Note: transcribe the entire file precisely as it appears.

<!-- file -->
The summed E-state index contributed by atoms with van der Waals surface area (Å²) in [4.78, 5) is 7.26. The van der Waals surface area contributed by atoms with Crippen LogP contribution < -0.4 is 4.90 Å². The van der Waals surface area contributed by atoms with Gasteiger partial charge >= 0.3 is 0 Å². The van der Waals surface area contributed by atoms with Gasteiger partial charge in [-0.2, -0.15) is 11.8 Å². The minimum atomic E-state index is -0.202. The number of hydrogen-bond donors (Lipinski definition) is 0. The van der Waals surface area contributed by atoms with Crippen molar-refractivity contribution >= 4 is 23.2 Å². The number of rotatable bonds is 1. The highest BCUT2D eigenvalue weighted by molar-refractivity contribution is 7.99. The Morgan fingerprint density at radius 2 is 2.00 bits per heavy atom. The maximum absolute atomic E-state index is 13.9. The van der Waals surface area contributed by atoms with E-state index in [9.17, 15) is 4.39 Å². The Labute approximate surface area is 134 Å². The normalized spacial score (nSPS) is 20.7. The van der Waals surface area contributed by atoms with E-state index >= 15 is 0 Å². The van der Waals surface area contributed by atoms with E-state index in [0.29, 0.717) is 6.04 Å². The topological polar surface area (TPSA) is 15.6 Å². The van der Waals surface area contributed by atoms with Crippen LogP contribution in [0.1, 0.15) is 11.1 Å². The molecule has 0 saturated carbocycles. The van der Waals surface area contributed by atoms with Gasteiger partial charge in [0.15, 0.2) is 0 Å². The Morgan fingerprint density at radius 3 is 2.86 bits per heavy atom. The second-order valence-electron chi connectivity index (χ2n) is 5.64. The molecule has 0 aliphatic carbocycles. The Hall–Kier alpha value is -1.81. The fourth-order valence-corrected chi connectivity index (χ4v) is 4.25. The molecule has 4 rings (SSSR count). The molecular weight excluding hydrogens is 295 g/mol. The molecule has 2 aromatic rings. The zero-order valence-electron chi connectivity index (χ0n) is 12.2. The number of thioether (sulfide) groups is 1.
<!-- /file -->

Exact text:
The summed E-state index contributed by atoms with van der Waals surface area (Å²) in [4.78, 5) is 7.26. The van der Waals surface area contributed by atoms with Crippen LogP contribution < -0.4 is 4.90 Å². The van der Waals surface area contributed by atoms with Gasteiger partial charge >= 0.3 is 0 Å². The van der Waals surface area contributed by atoms with Gasteiger partial charge in [-0.2, -0.15) is 11.8 Å². The minimum atomic E-state index is -0.202. The number of hydrogen-bond donors (Lipinski definition) is 0. The van der Waals surface area contributed by atoms with Crippen molar-refractivity contribution >= 4 is 23.2 Å². The number of rotatable bonds is 1. The highest BCUT2D eigenvalue weighted by molar-refractivity contribution is 7.99. The Morgan fingerprint density at radius 2 is 2.00 bits per heavy atom. The maximum absolute atomic E-state index is 13.9. The van der Waals surface area contributed by atoms with E-state index in [9.17, 15) is 4.39 Å². The Labute approximate surface area is 134 Å². The normalized spacial score (nSPS) is 20.7. The van der Waals surface area contributed by atoms with E-state index >= 15 is 0 Å². The van der Waals surface area contributed by atoms with E-state index in [0.29, 0.717) is 6.04 Å². The topological polar surface area (TPSA) is 15.6 Å². The van der Waals surface area contributed by atoms with Crippen LogP contribution in [0.1, 0.15) is 11.1 Å². The molecule has 0 saturated carbocycles. The van der Waals surface area contributed by atoms with Gasteiger partial charge in [0.15, 0.2) is 0 Å². The Morgan fingerprint density at radius 3 is 2.86 bits per heavy atom. The second-order valence-electron chi connectivity index (χ2n) is 5.64. The molecule has 0 aliphatic carbocycles. The Hall–Kier alpha value is -1.81. The fourth-order valence-corrected chi connectivity index (χ4v) is 4.25. The molecule has 4 rings (SSSR count). The molecular weight excluding hydrogens is 295 g/mol. The molecule has 2 aromatic rings. The zero-order valence-electron chi connectivity index (χ0n) is 12.2. The number of thioether (sulfide) groups is 1.